Dir: Koji Wakamatsu. Japan. 2010. 85mins.
An eloquent, grimly ironic anti-war film, Caterpillar is adapted from a story by Edogawa Rampo which was banned by the censors shortly before Japan entered the Second World War due to its “defeatist” tone. Low budget but high-quality, it looks amazingly smooth for a film which was shot in 12 days and edited in 13 hours. Intellectually and politically faultless, Caterpillar is perhaps too careful to be fully involving, although arthouse and festival audiences will appreciate its unflinching take on Japanese society at that time.
Koji Wakamatsu pulls no punches in depicting Japanese men as unrepentant chauvinists for whom women are mere machines who prepare food and make boy babies
Maimed Lieutenant Kyuzo Kurokawa (Ohnishi) arrives back in his village from the Second Sino-Japanese War in 1940 with no hands or feet and his face completely disfigured. He cannot speak and there is some doubt over whether he can hear or comprehend what is being said to him. But he has three decorations and to the villagers he is a national hero, an inspirational symbol of heroic sacrifice for homeland and the Emperor.
For his wife, Shigeko (Terajima), however, he is a burden she will have to bear for as long as he lives. It is her duty, everybody tells her, to take care of the hero, and being a dutiful wife, she accepts. Most of Caterpillar is dedicated to this couple’s strange marital life as he assertively demands his needs, whether it be sex or food, with fiercely expressive eye movements and animal grunts. Wakamatsu, a star director of “pink movies” in the sixties, delivers graphic sex scenes between the mutilated Kyozo and his wife, enhanced by the very successful prosthetic work to make Ohnishi look like a human “caterpillar”.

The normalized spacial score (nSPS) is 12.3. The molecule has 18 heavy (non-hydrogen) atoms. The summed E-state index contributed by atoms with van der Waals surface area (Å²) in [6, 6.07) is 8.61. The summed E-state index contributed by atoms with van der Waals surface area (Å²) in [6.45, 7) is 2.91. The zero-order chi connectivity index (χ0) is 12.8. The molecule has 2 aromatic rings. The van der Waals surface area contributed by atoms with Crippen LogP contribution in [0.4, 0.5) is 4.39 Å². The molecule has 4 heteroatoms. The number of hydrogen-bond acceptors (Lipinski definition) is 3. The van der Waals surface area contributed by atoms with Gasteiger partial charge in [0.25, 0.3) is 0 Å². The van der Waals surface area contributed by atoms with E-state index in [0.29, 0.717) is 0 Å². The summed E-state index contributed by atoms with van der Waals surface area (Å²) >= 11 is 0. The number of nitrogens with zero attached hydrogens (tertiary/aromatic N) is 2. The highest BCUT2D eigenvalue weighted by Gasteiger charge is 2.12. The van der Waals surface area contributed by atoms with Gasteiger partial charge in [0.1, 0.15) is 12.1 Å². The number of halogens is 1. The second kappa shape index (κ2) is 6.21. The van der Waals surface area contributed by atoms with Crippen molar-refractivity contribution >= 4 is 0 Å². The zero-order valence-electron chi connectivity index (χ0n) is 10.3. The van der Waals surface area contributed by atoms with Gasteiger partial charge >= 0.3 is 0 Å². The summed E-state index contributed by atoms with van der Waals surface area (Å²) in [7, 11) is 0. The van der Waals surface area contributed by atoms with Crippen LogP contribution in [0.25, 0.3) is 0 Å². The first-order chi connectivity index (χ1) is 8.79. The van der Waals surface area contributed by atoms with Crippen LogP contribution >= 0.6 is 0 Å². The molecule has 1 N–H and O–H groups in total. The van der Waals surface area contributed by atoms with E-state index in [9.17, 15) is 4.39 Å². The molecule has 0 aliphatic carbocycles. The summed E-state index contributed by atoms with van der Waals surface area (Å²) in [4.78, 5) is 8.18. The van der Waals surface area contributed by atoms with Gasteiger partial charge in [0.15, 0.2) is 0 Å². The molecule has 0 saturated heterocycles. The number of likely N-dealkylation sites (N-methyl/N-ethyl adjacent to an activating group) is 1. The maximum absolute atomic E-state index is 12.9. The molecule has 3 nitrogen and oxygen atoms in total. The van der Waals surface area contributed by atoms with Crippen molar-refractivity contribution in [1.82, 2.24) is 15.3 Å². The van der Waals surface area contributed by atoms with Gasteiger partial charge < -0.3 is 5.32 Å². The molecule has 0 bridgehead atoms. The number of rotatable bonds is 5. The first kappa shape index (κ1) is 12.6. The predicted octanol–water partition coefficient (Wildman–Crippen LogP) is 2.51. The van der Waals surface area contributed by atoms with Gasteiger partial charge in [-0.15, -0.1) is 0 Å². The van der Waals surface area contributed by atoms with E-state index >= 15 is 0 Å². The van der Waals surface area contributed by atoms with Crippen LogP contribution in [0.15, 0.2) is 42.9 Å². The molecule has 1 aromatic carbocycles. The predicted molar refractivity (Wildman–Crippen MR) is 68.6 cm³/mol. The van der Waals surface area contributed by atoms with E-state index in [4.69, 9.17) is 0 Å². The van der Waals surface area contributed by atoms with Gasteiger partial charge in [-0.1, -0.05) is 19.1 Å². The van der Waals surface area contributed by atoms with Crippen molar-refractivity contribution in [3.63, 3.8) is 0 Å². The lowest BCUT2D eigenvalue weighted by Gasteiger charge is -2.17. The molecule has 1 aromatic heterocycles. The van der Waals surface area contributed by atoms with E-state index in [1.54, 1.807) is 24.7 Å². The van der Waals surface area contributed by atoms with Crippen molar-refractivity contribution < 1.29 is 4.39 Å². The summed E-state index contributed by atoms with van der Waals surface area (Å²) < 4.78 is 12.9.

As if to mirror the fate of Japan, which enters the world war at around the time Kyuzo returns home, the human “caterpillar’s” conduct gradually changes. His initial aggressiveness gives way to nightmares which invade his subconscious, while guilt replaces the heroic pride that had previously sustained him. At the same time, Shigero’s patience finally wears out and with it, her meek resignation.
Wakamatsu painstakingly dissects this relationship, underlining it with the gloating propaganda on the radio and the pomp of every single village ceremony. A jarring dramatic note is the fact that Kyuzo’s family practically disappears after the first sequence, with the exception of his sickly brother who is ashamed of not having been drafted into the army. But when it comes to showing the glorious Japanese army as a gang of rapists and arsonists, however, the film doesn’t flinch. Wakamatsu pulls no punches in depicting the Japanese man, even in his most reduced condition, as an unrepentant chauvinist for whom women are machines for preparing food and making boy babies.
Using some documentary war footage to enhance the authenticity of his war scenes, Wakamatsu has once again proved that low budget is no excuse for poor quality. Luckily, he found two ideal performers to carry his film. Shima Ohnishi, in an almost impossible role, expresses mutely through his eyes more than most actors could manage with their entire bodies. And Shinobu Terajima is utterly convincing as a docile peasant who keeps her emotions bottled up for the greatest part of the film, conveying her emotions through barely noticeable semitones.
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Based on the short story The Caterpillar by Edogawa Rampo